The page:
A 56-year-old woman reported into the emergency department with a history of pain and inflammation in her right eye since the past 4 days. However, before presentation, the woman had been blind in the right eye since several years. Clinical examination of the right eye showed relevant afferent pupillary defect, opthalmoplegia, periorbital inflammation and proptosis.
For further investigation, the patient was advised an MRI which revealed a right orbital mass that measured 2.8 cm by 2.5 cm by 2.3 cm with extraocular and intraocular components. In addition, the patient’s alanine aminotransferase and aspartate aminotrasnferase levels were normal. However, an elevation was seen in the level of alkaline phosphatase (245 U per liter; reference range, 31 to 95) and y-glutamyltransferase (225 U per liter; reference range, 7 to 37).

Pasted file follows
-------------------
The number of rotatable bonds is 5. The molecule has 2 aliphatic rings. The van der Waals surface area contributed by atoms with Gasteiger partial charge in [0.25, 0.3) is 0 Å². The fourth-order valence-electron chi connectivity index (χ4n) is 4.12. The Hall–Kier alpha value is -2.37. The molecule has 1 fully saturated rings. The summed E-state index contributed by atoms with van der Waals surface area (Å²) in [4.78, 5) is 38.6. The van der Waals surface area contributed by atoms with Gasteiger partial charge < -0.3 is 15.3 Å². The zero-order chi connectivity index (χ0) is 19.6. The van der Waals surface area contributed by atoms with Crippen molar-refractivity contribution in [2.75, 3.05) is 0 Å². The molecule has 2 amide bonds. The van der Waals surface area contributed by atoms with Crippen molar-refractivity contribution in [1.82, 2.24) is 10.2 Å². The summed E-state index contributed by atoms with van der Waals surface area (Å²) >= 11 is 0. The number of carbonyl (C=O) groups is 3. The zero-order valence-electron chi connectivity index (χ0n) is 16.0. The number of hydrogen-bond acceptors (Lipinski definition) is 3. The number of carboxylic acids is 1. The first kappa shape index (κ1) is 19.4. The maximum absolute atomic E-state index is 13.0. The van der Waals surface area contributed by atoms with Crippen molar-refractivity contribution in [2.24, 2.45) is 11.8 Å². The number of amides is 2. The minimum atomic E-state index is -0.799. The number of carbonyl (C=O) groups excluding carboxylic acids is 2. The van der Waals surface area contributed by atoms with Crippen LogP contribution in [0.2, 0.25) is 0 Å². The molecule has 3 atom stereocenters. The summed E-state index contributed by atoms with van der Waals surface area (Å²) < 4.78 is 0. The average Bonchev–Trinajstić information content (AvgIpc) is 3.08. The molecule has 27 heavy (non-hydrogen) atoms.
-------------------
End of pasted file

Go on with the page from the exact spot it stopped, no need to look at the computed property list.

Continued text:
Abdominal and thoracic imaging showed vertebral sclerotic osseous disease, thoracic lymphadenopathy, abdominal lymphadenopathy and numerous hepatic masses. The imaging findings were consistent with a metastatic disease. The right eye of the patient was enucleated to obtain tissue for diagnosis and for palliative relief.
The diagnosis of uveal melanoma was confirmed through immunohistochemical evaluation.
Uveal melanoma or ocular melanoma is the most common cancer within the eye in adults. In this disease, malignant cells are found in the uvea of the eye that contains cells called melanocytes. The uvea includes the iris and the choroid. When these cells become cancerous, the cancer is called melanoma.
People with uveal melanoma may prevent with no symptoms and the tumour might be detected during routine examination. Symptoms may include decreased or blurry vision and the cancer may grow before it is noticed. Uveal melanoma is relatively rare and involves only 5 to 6 cases per million, each year. Moreover, it usually affects people over 50 years of age.
The patient was treated with nivolumab and ipilimumab for the progressive disease. Unfortunately, the patient died 2 months after presentation.
Sacks, C. A. (2019). Metastatic Uveal Melanoma.